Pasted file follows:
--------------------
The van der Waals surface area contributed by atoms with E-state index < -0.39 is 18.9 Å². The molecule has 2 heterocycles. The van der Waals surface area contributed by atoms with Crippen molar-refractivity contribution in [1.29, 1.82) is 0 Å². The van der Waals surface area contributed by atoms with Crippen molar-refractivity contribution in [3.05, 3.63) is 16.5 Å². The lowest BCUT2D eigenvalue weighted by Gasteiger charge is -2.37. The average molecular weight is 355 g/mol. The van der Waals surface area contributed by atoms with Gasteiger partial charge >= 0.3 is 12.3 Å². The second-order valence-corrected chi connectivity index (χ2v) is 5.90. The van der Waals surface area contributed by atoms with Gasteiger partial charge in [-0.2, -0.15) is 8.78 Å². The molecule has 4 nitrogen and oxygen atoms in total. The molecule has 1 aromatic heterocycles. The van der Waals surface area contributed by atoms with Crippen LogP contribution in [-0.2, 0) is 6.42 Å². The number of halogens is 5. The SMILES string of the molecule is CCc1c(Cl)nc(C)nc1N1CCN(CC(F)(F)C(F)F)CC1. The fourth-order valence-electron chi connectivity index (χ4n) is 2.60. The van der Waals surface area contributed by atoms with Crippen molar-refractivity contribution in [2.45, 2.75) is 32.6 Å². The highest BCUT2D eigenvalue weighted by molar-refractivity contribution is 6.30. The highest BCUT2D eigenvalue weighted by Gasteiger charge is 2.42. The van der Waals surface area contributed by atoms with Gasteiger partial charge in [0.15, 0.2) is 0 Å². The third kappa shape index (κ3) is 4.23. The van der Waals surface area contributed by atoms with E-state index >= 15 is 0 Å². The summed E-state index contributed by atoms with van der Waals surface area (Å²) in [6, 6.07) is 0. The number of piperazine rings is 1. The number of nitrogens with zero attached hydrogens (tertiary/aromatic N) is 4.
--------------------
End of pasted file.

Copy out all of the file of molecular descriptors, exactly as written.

The van der Waals surface area contributed by atoms with E-state index < -0.39 is 18.9 Å². The molecule has 2 heterocycles. The van der Waals surface area contributed by atoms with Crippen molar-refractivity contribution in [1.29, 1.82) is 0 Å². The van der Waals surface area contributed by atoms with Crippen molar-refractivity contribution in [3.05, 3.63) is 16.5 Å². The lowest BCUT2D eigenvalue weighted by Gasteiger charge is -2.37. The average molecular weight is 355 g/mol. The van der Waals surface area contributed by atoms with Gasteiger partial charge >= 0.3 is 12.3 Å². The second-order valence-corrected chi connectivity index (χ2v) is 5.90. The van der Waals surface area contributed by atoms with Gasteiger partial charge in [-0.2, -0.15) is 8.78 Å². The molecule has 4 nitrogen and oxygen atoms in total. The molecule has 1 aromatic heterocycles. The van der Waals surface area contributed by atoms with Crippen LogP contribution in [-0.2, 0) is 6.42 Å². The number of halogens is 5. The SMILES string of the molecule is CCc1c(Cl)nc(C)nc1N1CCN(CC(F)(F)C(F)F)CC1. The fourth-order valence-electron chi connectivity index (χ4n) is 2.60. The van der Waals surface area contributed by atoms with Crippen molar-refractivity contribution in [2.45, 2.75) is 32.6 Å². The highest BCUT2D eigenvalue weighted by molar-refractivity contribution is 6.30. The highest BCUT2D eigenvalue weighted by Gasteiger charge is 2.42. The van der Waals surface area contributed by atoms with Gasteiger partial charge in [0.15, 0.2) is 0 Å². The third kappa shape index (κ3) is 4.23. The van der Waals surface area contributed by atoms with E-state index >= 15 is 0 Å². The summed E-state index contributed by atoms with van der Waals surface area (Å²) in [6, 6.07) is 0. The number of piperazine rings is 1. The number of nitrogens with zero attached hydrogens (tertiary/aromatic N) is 4.